Mysterious Moths

It’s moth month at Loch of the Lowes! This means that children have the opportunity to take part in our moth trail quiz in the visitor centre, and we are hosting a Mysterious Moths event on Friday 8th June.

There is thought to be around 160,000 species of moth. around 2,500 of which are in the UK. Compared to just 59 species of butterfly in the UK, moths make up the vast majority of the species in the order Lepidoptera.

Poplar hawk moth © Amy Lewis

Although the differences between moths and butterflies are not great, there are a few signs that can indicate to which the two species belong. The most significant of these differences is that butterflies are only active during the daytime, whereas most species of moth are nocturnal, with some being active during the day too. The other difference is between the shape of their antennae; the moths having feathered antennae, and butterflies tend to have long, thin antennae with a clubbed end. It is thought that the feathered antennae aid the moths’ ability to sense smell, and so is important that this sense is heightened at night when they cannot rely so much on sight. Like butterflies, the wings of moths are made up of thousands of scales, each individually coloured, which makes up the beautiful patternations on the moths’ wings.

All moths go through different lifestages: egg, larvae, pupa, and winged adult. Some species of moth will eat the egg after hatching as it is an important food source for them. The diet of different moths depends on the species, but they will often visit flowers for nectar. The larval stage of both butterflies and moths are known as caterpillars. Use the ID sheet below to see if you can identify any caterpillars you may have seen in your garden!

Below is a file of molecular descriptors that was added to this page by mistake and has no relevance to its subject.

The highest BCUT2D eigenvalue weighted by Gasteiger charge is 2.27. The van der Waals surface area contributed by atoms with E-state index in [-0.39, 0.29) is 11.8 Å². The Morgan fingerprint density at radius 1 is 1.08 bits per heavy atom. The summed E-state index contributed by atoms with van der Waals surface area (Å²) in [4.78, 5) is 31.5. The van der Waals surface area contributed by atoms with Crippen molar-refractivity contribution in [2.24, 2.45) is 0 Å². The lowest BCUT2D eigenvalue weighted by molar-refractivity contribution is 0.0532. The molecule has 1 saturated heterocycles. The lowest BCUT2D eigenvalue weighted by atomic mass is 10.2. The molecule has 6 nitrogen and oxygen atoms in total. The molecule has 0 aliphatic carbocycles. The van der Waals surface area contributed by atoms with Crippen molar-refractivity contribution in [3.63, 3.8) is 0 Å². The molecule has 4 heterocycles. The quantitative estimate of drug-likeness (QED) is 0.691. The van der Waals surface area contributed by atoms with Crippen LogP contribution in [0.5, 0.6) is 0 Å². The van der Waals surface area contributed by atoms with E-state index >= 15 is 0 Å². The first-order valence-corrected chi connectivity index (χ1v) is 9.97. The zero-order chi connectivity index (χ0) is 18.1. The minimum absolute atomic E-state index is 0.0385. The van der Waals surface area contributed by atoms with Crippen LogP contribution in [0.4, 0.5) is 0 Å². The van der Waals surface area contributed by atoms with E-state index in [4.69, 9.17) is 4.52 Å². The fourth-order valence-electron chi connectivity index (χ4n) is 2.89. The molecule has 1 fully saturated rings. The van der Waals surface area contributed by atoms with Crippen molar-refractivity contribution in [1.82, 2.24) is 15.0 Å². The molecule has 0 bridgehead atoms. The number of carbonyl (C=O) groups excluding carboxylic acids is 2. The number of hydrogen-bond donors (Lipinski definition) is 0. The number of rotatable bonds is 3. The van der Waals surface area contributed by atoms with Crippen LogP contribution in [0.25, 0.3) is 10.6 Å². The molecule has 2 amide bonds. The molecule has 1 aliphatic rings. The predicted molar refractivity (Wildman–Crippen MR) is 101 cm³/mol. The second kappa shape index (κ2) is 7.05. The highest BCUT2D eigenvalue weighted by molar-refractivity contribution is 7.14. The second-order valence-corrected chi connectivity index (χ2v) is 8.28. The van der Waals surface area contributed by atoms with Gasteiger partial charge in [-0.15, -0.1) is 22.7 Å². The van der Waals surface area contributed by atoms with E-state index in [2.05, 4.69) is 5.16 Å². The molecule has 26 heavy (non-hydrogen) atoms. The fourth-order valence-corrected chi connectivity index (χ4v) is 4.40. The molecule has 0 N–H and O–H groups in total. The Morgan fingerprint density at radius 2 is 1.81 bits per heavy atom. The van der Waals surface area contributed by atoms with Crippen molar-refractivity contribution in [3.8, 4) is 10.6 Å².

Though many of the moths in the UK are resident and live all of their life stages here, some moths do migrate from other countries. The hummingbird hawk moth, for example, visits us from the Mediterranean and North Africa, and can be most often seen in summer, especially in hot weather.

An example of a homemade moth trap (C) Jack Perks
An example of a homemade moth trap (C) Jack Perks

 

The best way to view moths is through using moth traps (see above), most of which involve attracting the moths with a light source. Moth traps can attract a range of different species and can indicate the diversity of moths within the area, which can also give us information about the local plant life. We are hosting a “Mysterious Moth” evening on Friday 8th June, from 7-9pm. This is a great opportunity to use moth traps and learn how we conduct surveys, as well as seeing many different species of moth! Either drop in to the visitor centre or give us a call (01350 727337) to book a place. Adult tickets £6, concession/members £5, child £3, child member £2.

We hope to see you at our events this month, and don’t forget to take part in 30 Days Wild throughout June!

Thanks for reading,

Olivia Cooper

Visitor Centre Assistant

 

 

Preface

It’s moth month at Loch of the Lowes! This means that children have the opportunity to take part in our moth trail quiz in the visitor centre, and we are …

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